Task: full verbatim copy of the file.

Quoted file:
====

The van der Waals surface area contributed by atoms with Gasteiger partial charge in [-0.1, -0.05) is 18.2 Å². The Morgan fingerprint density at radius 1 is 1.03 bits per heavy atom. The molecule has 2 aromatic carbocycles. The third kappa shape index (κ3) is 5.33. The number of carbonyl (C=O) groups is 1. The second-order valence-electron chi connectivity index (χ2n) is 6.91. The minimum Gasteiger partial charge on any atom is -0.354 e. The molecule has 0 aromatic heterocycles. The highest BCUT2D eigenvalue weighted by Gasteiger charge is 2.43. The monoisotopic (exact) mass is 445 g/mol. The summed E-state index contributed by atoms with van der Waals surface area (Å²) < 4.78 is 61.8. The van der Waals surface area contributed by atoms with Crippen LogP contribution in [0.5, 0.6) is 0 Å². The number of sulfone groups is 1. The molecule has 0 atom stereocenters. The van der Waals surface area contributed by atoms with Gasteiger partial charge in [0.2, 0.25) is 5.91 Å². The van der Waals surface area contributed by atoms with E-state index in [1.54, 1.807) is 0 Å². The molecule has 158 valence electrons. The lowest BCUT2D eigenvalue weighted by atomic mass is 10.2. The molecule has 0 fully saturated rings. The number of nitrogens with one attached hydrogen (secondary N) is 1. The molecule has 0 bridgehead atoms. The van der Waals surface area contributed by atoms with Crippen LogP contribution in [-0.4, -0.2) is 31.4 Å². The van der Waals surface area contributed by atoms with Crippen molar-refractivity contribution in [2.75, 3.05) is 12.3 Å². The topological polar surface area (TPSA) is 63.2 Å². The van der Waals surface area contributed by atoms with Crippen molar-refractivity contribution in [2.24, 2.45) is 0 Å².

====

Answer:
The van der Waals surface area contributed by atoms with Gasteiger partial charge in [-0.1, -0.05) is 18.2 Å². The Morgan fingerprint density at radius 1 is 1.03 bits per heavy atom. The molecule has 2 aromatic carbocycles. The third kappa shape index (κ3) is 5.33. The number of carbonyl (C=O) groups is 1. The second-order valence-electron chi connectivity index (χ2n) is 6.91. The minimum Gasteiger partial charge on any atom is -0.354 e. The molecule has 0 aromatic heterocycles. The highest BCUT2D eigenvalue weighted by Gasteiger charge is 2.43. The monoisotopic (exact) mass is 445 g/mol. The summed E-state index contributed by atoms with van der Waals surface area (Å²) < 4.78 is 61.8. The van der Waals surface area contributed by atoms with Crippen LogP contribution in [0.5, 0.6) is 0 Å². The number of sulfone groups is 1. The molecule has 0 atom stereocenters. The van der Waals surface area contributed by atoms with Gasteiger partial charge in [0.2, 0.25) is 5.91 Å². The van der Waals surface area contributed by atoms with E-state index in [1.54, 1.807) is 0 Å². The molecule has 158 valence electrons. The lowest BCUT2D eigenvalue weighted by atomic mass is 10.2. The molecule has 0 fully saturated rings. The number of nitrogens with one attached hydrogen (secondary N) is 1. The molecule has 0 bridgehead atoms. The van der Waals surface area contributed by atoms with Crippen LogP contribution in [-0.4, -0.2) is 31.4 Å². The van der Waals surface area contributed by atoms with Crippen molar-refractivity contribution in [2.75, 3.05) is 12.3 Å². The topological polar surface area (TPSA) is 63.2 Å². The van der Waals surface area contributed by atoms with Crippen molar-refractivity contribution in [2.24, 2.45) is 0 Å².